Renewable energy sector 'could create 30,000 jobs'

Thirty thousand jobs could be created in the renewable energy sector if the Government implements a series of radical reforms, experts have claimed.

The Irish Wind Energy Association has called for a revised target of four gigawatts (GW) of wind power for the home market, which could run three million homes, and six gigawatts for export by 2020.

Kenneth Matthews, chief executive of the IWEA, called for renewable energy divisions to be created in investment agencies IDA Ireland, Enterprise Ireland and Forfas.

“Renewable energy exporting is a significant national opportunity that needs to be seized,” he said.

In a report on the sector published by the IWEA to coincide with its conference in Killarney the lobby group says Ireland has a total resource of 20GW of onshore wind, 50GW of offshore on the east and south coasts and 1,920GWs on the west coast.

One gigawatt should power 750,000 homes.

“Ireland has the potential and resources to not only meet our own renewables targets but to assist other EU countries in meeting theirs,” Mr Matthews said.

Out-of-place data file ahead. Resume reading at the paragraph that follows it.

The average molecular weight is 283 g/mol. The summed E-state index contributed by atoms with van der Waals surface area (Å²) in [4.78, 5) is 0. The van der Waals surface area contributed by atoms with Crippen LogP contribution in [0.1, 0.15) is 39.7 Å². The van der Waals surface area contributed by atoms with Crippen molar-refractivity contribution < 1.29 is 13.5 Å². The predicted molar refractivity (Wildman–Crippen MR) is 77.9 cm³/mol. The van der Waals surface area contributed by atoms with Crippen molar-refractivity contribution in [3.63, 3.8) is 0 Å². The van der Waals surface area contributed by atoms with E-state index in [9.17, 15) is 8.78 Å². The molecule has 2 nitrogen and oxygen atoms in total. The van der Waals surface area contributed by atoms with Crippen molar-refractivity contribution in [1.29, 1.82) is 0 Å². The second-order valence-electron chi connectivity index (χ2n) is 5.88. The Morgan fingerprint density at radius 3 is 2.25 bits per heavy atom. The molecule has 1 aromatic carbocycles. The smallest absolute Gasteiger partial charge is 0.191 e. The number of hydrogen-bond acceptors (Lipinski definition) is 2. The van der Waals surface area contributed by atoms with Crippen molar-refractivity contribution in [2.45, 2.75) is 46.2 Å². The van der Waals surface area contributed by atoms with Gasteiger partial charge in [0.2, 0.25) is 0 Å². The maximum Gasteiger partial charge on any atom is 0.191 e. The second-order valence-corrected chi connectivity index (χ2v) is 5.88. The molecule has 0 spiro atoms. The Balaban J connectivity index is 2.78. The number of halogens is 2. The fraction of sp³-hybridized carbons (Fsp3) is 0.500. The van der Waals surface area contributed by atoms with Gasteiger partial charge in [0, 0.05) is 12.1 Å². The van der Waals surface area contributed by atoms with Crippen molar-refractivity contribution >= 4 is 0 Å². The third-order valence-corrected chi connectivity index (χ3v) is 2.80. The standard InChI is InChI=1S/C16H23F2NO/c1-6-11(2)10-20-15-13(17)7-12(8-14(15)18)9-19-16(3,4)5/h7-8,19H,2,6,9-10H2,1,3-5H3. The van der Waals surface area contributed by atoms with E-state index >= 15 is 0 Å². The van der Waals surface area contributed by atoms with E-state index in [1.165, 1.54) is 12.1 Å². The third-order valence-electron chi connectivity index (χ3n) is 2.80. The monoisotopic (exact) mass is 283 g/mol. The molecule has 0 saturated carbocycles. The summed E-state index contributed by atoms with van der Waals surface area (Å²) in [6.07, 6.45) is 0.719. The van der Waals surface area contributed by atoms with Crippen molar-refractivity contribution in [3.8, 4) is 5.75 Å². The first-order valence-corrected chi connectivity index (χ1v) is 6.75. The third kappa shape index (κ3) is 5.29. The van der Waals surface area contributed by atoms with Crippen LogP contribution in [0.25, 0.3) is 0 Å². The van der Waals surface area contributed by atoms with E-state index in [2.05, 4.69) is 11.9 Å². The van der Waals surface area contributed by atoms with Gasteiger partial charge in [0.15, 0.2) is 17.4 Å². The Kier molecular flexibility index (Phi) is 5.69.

“This could lead to significant job creation, R&D opportunities and greater investment. However, Ireland must be ready to seize the opportunity and IWEA’s recommendations aim to help Government ensure the framework is correct to realise this potential.”

The IWEA said the sector could rival Ireland’s electronics, pharmaceuticals and financial sectors and the first target should be for 18,000 jobs over the next eight years.

They claim turbine manufacturers could also be attracted to Ireland.

Ireland passed a wind generation milestone in March with enough capacity on the grid to power up to 1.3 million homes and on June 15, Global Wind Day, enough electricity was being created by wind farms for 650,000 homes or 28% of demand.

Ireland’s renewable targets are 16% of all power by 2020 and 40% of electricity at the same time.

The IWEA called on the Government to develop a joint Irish-UK government wind energy policy, with Britain needing 18GW of wind energy before 2020.

The group claimed that if the targets are met then there could be investment of more than €18bn into the Irish economy.

Jimmy Deenihan, Minister for Arts, Heritage and the Gaeltacht, addressed the IWEA conference in Tralee.

“Ireland has come a long way in recent years and is working to realise its renewable energy potential,” he said.

“Creating an energy export-led country adds another layer of opportunity and this policy paper provides both industry and Government with a road map to achieving this.

“We cannot underestimate the benefits that wind energy could bring to local economies around Ireland.”

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